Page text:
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‘Graviky Labs’, inking carbon out of the air

Even air pollution can yield something positive, such as the beauty of art.

When soot spewed by vehicular tailpipes is captured, it can be turned into art material. Which is what Graviky Labs, a Bengaluru-based start-up, is doing with one of the perils of the modern age: vehicular pollution.

For some years now, the company has been working on an innovative method to trap soot from vehicles and transform it into ink.

The team of industrial and automobile engineers, computer scientists and design enthusiasts developed a proprietary, retrofit device —called Kaalink— that can be attached to a vehicle’s tail pipe to filter out residual soot. This is then chemically-processed and turned into a purified carbon pigment that in turn becomes Air-Ink.

Air-Ink product produced from pollution

The unit captures 95% of the particulate matter emanating from the engine without inducing back-pressure in the vehicle. Kaalink is currently undergoing certification and being tested in several pilot demonstrations. The unit is designed to work on Indian roads and fitted with heat and water-proof electronics and materials.

Graviky’s products turn the darkness of pollution into bold strokes. Their range currently includes marker pens with tips of various thicknesses, which respectively contain from 40 up to 130 minutes of captured diesel car pollution. In the future, the ‘art from pollution’ series will include oil-based paints, fabric paints and outdoor paints.

Soot is mostly made up of fine black particles and carbon produced by incomplete combustion of fossil fuels. The particles are extremely tiny: 2.5 micrometres or less in diameter which is smaller than dust, and linked to public health: causing a variety of respiratory diseases, and even cancer.

The problem of fine particulates is growing universally. A Greenpeace report released earlier this year found that 90% of Indian cities it studied had pollution levels over prescribed standards. Data for the year 2015 analysed as part of this study showed that 154 of 168 cities had an average Particulate Matter level higher than the national standard. None of the cities had air quality matching the standard prescribed by the World Health Organization.

Delhi was found to be the most polluted city, with the annual average for PM10 being 268 micrograms per cubic metre, which is more than four times the 60 micrograms/cubic metre limit prescribed in the National Ambient Air Quality Standards of the Central Pollution Control Board.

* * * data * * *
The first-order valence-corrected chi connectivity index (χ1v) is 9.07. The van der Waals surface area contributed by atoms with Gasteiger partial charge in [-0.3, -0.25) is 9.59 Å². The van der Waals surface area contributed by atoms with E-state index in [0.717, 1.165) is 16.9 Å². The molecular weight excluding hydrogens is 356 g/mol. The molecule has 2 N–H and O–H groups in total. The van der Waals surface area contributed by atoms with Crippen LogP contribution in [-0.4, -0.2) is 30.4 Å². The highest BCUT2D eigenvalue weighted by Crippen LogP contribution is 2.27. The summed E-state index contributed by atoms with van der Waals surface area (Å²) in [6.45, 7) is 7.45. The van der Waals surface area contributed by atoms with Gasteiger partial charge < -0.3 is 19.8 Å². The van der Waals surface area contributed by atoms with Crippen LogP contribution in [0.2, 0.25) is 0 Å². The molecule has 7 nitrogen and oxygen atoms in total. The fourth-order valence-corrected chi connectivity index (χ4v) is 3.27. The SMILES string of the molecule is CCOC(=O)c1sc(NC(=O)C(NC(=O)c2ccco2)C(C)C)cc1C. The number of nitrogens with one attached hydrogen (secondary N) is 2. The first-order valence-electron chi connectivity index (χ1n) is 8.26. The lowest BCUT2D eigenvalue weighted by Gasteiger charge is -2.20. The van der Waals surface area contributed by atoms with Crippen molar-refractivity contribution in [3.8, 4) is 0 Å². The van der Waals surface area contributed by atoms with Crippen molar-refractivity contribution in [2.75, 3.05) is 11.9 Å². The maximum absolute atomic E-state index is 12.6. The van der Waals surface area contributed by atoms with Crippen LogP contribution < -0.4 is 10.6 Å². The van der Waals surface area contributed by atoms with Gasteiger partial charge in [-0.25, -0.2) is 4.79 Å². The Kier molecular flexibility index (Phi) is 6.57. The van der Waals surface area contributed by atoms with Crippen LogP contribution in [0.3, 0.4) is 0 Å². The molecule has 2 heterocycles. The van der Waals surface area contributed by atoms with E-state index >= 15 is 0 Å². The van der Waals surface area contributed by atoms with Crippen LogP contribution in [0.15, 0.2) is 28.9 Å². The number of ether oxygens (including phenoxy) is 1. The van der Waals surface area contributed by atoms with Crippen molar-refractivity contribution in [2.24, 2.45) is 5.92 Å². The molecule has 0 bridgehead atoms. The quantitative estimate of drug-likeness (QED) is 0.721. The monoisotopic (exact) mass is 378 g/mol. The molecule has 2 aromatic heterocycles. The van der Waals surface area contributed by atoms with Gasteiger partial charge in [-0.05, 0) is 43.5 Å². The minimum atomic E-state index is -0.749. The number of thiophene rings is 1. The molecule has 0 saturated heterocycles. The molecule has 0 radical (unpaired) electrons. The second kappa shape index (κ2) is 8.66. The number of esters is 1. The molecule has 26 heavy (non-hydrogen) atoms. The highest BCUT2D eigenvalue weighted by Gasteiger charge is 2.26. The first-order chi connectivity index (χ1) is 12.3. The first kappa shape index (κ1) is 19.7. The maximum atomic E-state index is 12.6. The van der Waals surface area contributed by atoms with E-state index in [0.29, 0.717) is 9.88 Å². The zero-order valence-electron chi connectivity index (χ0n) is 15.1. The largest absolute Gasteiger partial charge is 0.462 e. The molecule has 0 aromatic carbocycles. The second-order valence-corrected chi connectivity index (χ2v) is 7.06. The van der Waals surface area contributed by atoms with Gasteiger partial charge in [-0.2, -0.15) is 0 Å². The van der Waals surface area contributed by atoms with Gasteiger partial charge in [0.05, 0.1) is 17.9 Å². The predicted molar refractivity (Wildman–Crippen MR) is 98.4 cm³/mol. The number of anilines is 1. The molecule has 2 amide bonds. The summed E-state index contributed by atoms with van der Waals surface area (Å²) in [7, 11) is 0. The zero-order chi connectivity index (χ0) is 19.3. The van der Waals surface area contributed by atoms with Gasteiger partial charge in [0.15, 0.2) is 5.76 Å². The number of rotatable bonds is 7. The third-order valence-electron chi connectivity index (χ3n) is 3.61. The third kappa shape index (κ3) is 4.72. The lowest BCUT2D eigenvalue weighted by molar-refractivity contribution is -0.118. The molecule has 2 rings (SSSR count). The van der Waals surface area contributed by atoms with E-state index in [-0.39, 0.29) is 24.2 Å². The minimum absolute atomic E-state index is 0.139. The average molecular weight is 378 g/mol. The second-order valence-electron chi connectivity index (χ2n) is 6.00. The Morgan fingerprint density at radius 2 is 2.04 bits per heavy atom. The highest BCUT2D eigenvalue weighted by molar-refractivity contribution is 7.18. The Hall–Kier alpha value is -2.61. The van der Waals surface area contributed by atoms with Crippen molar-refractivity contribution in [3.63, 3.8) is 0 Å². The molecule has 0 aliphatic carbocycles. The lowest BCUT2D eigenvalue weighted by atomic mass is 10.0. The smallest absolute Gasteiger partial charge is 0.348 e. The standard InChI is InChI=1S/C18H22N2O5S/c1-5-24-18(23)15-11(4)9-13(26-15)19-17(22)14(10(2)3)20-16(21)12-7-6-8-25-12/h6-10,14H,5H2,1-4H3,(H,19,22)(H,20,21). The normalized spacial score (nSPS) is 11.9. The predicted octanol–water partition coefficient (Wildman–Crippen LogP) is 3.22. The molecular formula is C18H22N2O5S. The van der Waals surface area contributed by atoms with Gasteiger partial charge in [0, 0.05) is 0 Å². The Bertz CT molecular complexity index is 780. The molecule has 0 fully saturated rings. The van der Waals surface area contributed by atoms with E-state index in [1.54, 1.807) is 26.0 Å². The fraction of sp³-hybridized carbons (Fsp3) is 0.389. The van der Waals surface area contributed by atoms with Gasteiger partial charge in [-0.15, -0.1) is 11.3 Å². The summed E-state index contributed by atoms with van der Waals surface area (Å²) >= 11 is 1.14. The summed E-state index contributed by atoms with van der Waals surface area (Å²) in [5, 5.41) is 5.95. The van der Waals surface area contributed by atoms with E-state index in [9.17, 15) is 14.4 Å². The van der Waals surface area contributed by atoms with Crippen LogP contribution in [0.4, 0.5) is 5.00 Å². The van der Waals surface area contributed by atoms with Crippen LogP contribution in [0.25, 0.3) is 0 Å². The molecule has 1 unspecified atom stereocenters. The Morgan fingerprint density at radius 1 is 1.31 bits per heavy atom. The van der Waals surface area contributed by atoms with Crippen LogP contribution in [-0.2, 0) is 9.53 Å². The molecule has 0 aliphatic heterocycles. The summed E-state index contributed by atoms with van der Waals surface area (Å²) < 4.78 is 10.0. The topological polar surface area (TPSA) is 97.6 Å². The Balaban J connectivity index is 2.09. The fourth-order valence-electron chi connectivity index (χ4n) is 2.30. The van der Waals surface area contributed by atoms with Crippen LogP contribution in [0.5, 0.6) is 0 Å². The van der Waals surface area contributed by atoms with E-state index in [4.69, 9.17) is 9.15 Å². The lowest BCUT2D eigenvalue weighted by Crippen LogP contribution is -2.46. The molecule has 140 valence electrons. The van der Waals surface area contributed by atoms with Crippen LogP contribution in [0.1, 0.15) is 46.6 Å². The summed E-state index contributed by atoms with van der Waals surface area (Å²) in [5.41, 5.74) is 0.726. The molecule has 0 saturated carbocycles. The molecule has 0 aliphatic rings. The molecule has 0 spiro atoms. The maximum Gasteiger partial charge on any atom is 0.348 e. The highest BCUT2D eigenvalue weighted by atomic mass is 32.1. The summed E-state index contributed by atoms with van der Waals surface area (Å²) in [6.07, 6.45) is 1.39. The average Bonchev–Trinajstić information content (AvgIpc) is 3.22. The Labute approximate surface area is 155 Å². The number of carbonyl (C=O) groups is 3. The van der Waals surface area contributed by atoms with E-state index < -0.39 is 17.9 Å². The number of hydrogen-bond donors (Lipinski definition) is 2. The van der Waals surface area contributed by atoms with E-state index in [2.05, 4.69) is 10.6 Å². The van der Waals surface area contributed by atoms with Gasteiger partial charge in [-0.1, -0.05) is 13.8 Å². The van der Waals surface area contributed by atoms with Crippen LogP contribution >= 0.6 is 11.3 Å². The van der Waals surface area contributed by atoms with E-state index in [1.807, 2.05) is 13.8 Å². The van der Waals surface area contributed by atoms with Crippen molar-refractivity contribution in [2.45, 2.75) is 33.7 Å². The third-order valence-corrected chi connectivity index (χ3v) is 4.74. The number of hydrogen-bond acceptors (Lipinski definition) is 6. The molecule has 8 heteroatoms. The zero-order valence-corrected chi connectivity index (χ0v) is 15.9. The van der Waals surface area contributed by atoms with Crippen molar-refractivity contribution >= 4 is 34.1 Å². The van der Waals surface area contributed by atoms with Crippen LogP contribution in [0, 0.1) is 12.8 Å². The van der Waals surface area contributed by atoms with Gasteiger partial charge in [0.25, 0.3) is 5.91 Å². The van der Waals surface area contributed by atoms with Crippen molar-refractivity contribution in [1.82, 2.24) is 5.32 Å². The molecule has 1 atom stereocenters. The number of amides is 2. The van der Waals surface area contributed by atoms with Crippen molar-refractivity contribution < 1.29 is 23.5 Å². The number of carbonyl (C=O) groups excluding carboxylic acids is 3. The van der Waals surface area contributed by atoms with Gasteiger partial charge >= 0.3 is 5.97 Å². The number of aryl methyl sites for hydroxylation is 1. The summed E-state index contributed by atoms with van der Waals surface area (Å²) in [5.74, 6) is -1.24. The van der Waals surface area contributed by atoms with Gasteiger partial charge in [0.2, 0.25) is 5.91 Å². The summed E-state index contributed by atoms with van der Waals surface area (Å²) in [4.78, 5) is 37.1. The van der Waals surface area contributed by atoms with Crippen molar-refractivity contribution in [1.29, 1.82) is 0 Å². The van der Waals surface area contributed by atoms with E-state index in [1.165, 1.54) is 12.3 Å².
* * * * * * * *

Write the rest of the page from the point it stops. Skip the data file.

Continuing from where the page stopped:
Anirudh Sharma, a co-founder, has said that he conceived of the Air Ink idea during a stint at the Massachusetts Institute of Technology- Media Lab.

At first, the idea was to build a handheld printer that prints from candle soot, and Mr. Sharma demonstrated an early prototype at several conferences. “We quickly learned that environmentalists and artists loved it,” a company statement said.

“We thought what if we could use it as a pigment for colouring? We tied up with several designers, artists, chemists, and automobile experts to make this a reality. Since then, we have made a significant effort to bring this concept to reality,” he told The Hindu at the time.

Search for funds

Currently the company is on a ‘Kickstarter’ campaign, which is a crowd-sourced operation that allows people to pledge a certain amount of money to support innovative services or products. “People from all over constantly ask us how they can get their hands on AIR-INK and use it in their everyday lives. But at this time our pollution capture process is very labour intensive and can only happen on a very small scale. This campaign will allow us to scale up and make AIR-INK more widely accessible,” the company said in a statement.

Having filed for patents, the company plans to expand beyond automobiles and branch out into collection of soot from different sources of pollution such as chimneys and generators. And of course fit Kaalink capture devices to as many vehicles as they can.

Nikhil Kaushik, director at Graviky Labs and a chartered accountant by training, said the company would continue to be focused on ways to reach artists and convince them that they would be doing their bit for the environment by using soot-based ink. The other major effort is to tap large vehicles. “We are in talks with several large cargo fleets to be able to harness their engine soot,” he said in a phone conversation with The Hindu.

In a February interview to technology magazine Wired, Mr. Sharma said the company has installed 75 kits and captured about 100 kg of Particulate Matter, which can go to make 1,000 litres of ink. “Even if just 15% of the world’s black ink supply is replaced with Air Ink, we could end up sequestering a lot of air pollution,” he said. The company claims that it has so far captured 1.6 billion micrograms of Particulates which equates to cleaning 1.6 trillion litres of outdoor air.

Written by: Jacob Koshy

This article was originally published in The Hindu and reposted by Egypt Independent as part of our participation in Impact Journalism Day on which 50 of the world’s leading newspapers feature 60 social innovators who come up with innovative, beneficial solutions for better access to health and education, respect for the environment, good nutrition, sustainable energy. 



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